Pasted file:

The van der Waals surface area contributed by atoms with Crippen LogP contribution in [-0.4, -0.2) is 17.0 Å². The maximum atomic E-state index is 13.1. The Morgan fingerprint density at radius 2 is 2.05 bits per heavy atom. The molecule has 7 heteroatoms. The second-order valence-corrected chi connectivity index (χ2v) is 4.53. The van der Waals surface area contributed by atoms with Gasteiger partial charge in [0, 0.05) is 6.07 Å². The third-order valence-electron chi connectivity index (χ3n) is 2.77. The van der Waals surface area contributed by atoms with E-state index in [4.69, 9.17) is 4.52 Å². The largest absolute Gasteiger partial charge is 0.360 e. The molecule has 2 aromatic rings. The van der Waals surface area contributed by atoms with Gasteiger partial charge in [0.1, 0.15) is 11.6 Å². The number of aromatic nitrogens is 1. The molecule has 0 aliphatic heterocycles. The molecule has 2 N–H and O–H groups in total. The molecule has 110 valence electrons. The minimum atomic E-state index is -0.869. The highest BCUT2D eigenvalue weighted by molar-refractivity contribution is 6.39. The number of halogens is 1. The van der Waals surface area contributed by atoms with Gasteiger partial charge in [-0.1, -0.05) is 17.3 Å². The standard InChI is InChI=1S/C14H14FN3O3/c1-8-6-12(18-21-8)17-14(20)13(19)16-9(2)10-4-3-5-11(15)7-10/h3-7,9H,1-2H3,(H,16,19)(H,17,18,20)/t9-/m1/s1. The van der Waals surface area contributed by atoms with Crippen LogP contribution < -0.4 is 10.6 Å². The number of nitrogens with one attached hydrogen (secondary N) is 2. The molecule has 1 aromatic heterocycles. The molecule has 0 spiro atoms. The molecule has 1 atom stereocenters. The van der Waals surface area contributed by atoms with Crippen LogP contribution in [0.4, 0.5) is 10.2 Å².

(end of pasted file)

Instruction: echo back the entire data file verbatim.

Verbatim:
The van der Waals surface area contributed by atoms with Crippen LogP contribution in [-0.4, -0.2) is 17.0 Å². The maximum atomic E-state index is 13.1. The Morgan fingerprint density at radius 2 is 2.05 bits per heavy atom. The molecule has 7 heteroatoms. The second-order valence-corrected chi connectivity index (χ2v) is 4.53. The van der Waals surface area contributed by atoms with Gasteiger partial charge in [0, 0.05) is 6.07 Å². The third-order valence-electron chi connectivity index (χ3n) is 2.77. The van der Waals surface area contributed by atoms with E-state index in [4.69, 9.17) is 4.52 Å². The largest absolute Gasteiger partial charge is 0.360 e. The molecule has 2 aromatic rings. The van der Waals surface area contributed by atoms with Gasteiger partial charge in [0.1, 0.15) is 11.6 Å². The number of aromatic nitrogens is 1. The molecule has 0 aliphatic heterocycles. The molecule has 2 N–H and O–H groups in total. The molecule has 110 valence electrons. The minimum atomic E-state index is -0.869. The highest BCUT2D eigenvalue weighted by molar-refractivity contribution is 6.39. The number of halogens is 1. The van der Waals surface area contributed by atoms with Gasteiger partial charge in [-0.1, -0.05) is 17.3 Å². The standard InChI is InChI=1S/C14H14FN3O3/c1-8-6-12(18-21-8)17-14(20)13(19)16-9(2)10-4-3-5-11(15)7-10/h3-7,9H,1-2H3,(H,16,19)(H,17,18,20)/t9-/m1/s1. The van der Waals surface area contributed by atoms with Crippen LogP contribution < -0.4 is 10.6 Å². The number of nitrogens with one attached hydrogen (secondary N) is 2. The molecule has 1 aromatic heterocycles. The molecule has 0 spiro atoms. The molecule has 1 atom stereocenters. The van der Waals surface area contributed by atoms with Crippen LogP contribution in [0.4, 0.5) is 10.2 Å².